Navigating Polarities at Nome, Berlin is named after the exhibition’s central video installation, in which various visuals, from drone footage to hand-drawn maps, scientific animations of ping-ponging molecules and stock footage of migrating animals, are projected into a large, bowl-like receptacle. If domestic bowls are used for soups, salads, things–already–blended or for mixing things up, this is surely the purpose here. The installation is also reminiscent of a planetarium’s celestial dome, but inverted, to be gazed down into, upending the expected direction of wonderment. Benches are placed around the concave screen, encouraging viewers to sit close and contemplate, to succumb to what aptly feels like the work’s gravitational pull. In the semi-darkness, a calm, female voice-over delivers historical speculations on physics, navigation and astronomy, calling on post-colonial and materialist feminist thought to debunk the notion of binaries in (and between) humanity and ecology. An extensive list of supporting quotes has been applied to a surrounding wall.
In the adjacent room, the film ‘Reclaiming Vision’ (2018), a collaboration with the artist Toril Johannessen, looks at a specific cross-over of human and animal activity typical of the Anthropocene. Echoing the soothing aesthetics of ‘Navigating Polarities’, the screen is filled with sequences of microorganisms and pollutants (such as microplastics or chemical dyes) found in Norwegian fjords, which twitch and meander under the microscope, sound-tracked with a suitably spare modern classical composition. What almost passes as a modernist experimental animation belies an inherent tension. These organisms are invisible to the human eye, but human activity will continue to affect them with consequences for us all. This is reflected in the title ‘Aberrations’ (2018), a series of colour-heightened C-prints extracted from the film’s footage. ‘Aberrations III’, a deeply tonal composition of algae glimpsed through billowing clouds of vibrant coloured dye, is afforded power through being stilled and enlarged to 150 x 120 cm. But I can’t help feeling that by freezing imagery that was more intriguing in motion, the prints are something of an indulgence, a concession to the market. They would certainly hang very well on an art collector’s wall.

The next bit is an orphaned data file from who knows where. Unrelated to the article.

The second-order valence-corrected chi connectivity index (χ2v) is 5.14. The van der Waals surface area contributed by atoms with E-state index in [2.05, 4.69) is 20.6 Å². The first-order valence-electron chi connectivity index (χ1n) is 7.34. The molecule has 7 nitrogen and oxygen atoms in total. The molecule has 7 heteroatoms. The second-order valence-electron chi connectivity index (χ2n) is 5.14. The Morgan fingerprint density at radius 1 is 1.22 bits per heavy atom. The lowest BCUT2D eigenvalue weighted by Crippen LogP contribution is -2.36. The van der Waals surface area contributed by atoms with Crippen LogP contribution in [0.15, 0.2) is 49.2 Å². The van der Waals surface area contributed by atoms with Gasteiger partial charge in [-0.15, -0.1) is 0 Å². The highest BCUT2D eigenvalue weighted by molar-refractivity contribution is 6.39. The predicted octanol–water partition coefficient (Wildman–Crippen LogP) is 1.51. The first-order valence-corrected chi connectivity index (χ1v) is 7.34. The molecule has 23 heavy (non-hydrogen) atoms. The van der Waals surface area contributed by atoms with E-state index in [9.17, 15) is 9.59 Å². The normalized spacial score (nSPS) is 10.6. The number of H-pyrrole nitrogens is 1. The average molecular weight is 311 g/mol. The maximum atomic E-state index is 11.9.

To quote from the wall of quotes in Navigating Polarities, the exhibition clearly explores how, as Paul Cloke and Ron Johnston write in Spaces of Geographical Thought: Deconstructing Human Geography’s Binaries (2005), ‘Our binary worlds are in constant flux. There is nothing natural about being forced into one category or the other.’ Yet, at the risk of falling into categorical thinking, it was these wall-bound academic snippets, visually reminiscent of a science museum exhibit, that triggered thoughts about the ways in which contemporary artists have approached ecological or ‘animal’ subject matter since the days of classical taxonomic representation. Looking at how the line between humans and animals is crossed and blurred is certainly not a new concern, especially outside Western art, but as with other artists working consciously in the Anthropocene, Dijkman’s artworks ‘operate as speculative fictions rooted in scientific reality’ (as described in the gallery hand-out). This ‘root’ is obvious, and could explain why the work feels responsible and well-researched in the way it reaches across to academia, but somewhat illustrative and formally careful, rather than something unexpected.